H3TGet H3T | API doc
If you use Hibernate in a server and are returning entities
to a client in a different process, this framework may be for you.
Hibernate allows associated collections and single entities to be
LAZY (it's the
default for associated collections). When you attempt to access an
uninitialized lazy element, Hibernate will use the session associated
with the entity to load it for you under the covers. If you attempt to
access an uninitialized lazy element in your client, then you will see an
exception because your entity is no longer associated with a session.
Nor can it be.
H3T will intercept your attempts to access uninitialized lazy elements and load them from the server for you. This will happen as seamlessly as if it were being done by Hibernate on the server.
H3T hooks into JPA entity annotations (e.g.,
ManyToOne) to intercept
your attempts to access associated elements. For this reason, you need
to be using Hibernate 3.0 or above and be using JPA annotations. You
do not need to be using
EntityManager. Nor do you need to be using JBoss
Application Server, or any Java EE container for that matter.
JBoss AOP (tested with 1.5), cglib (tested with 2.1.3), and Hibernate (with annotations).
Possibly. This topic even has its own entry in the Hibernate Users FAQ. It's also discussed in the Hibernate forum and mentioned in Hibernate In Action. You should be familiar with the pitfalls of following such a strategy before using H3T.
No. You have to annotate the associations with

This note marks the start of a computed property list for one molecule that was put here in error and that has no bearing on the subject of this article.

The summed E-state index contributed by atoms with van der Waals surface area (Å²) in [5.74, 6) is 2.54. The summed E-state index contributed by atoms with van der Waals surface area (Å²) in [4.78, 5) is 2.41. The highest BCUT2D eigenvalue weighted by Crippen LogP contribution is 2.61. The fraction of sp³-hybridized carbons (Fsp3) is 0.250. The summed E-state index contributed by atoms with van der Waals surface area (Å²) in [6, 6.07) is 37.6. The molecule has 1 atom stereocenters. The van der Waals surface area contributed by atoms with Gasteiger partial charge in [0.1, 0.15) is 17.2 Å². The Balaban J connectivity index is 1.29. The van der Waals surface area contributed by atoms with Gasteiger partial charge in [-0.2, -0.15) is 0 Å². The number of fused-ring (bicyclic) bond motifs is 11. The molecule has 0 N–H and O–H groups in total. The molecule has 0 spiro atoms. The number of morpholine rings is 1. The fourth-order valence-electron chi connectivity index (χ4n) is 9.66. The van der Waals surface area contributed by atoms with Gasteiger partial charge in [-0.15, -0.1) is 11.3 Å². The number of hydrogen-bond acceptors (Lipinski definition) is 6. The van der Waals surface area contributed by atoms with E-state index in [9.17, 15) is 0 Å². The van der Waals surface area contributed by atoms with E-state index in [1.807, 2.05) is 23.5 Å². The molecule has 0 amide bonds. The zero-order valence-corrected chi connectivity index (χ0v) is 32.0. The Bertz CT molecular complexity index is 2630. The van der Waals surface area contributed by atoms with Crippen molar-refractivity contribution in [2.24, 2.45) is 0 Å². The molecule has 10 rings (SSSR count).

org.h3t.RemoteLoad. Sometimes you want
to see LazyInitializationExceptions in your client because
they are highlighting coding errors (e.g., an association should have
H3T were to handle all lazy associations for you then you would never,
ever see these exceptions and may miss coding errors.
When you mark an association with the
org.h3t.RemoteLoad annotation, you can specify an optional
Set it to the class of a custom implementation of the
Your implementation should return a reference to an
has methods for loading lazy elements. Normally your implementation (or
the implementation that sits on the server, at least) will simply pass
through the call to corresponding helper methods in
Note that H3T doesn't care how your implementation of
requests to the server. It could be an RMI stub, your own
implementation that generates HTTP requests—anything.
If you don't set the
factory parameter, then H3T will fall back on its default behavior.
To acquire a reference to a
LoadService, it will create an
InitialContext and look up an object named
"ejb/H3T/LoadService". The H3T distribution includes, in its own zip archive,
This is an EJB3 stateless session bean. If you deploy it in your EJB app and provide the client with an appropriate
jndi.properties, H3T will work out of the box.
Yes. You need these VM arguments:
-Djboss.aop.path=[jboss-aop.xml] -javaagent:[location of JBoss AOP jars]/jboss-aop-jdk50.jar
jboss.aop.pathshould point to wherever you place the
jboss-aop-xmlfile that ships with H3T.
Yes. Download the source archive and run the
ant target. It builds and deploys an EAR and then runs a very simple
client application, which pulls back entities from the server. When the
client attempts to access uninitialized lazy associations, H3T kicks in.
To run this application, you'll need JBoss Application Server. If you don't have 4.0.4GA, you'll need to grab your Hibernate/EJB3 jars from JBoss and drop them into the appropriate H3T lib directories. The jars on the client and server need to match.
You'll also need to modify the properties in
build.properties to point to your JBoss installation.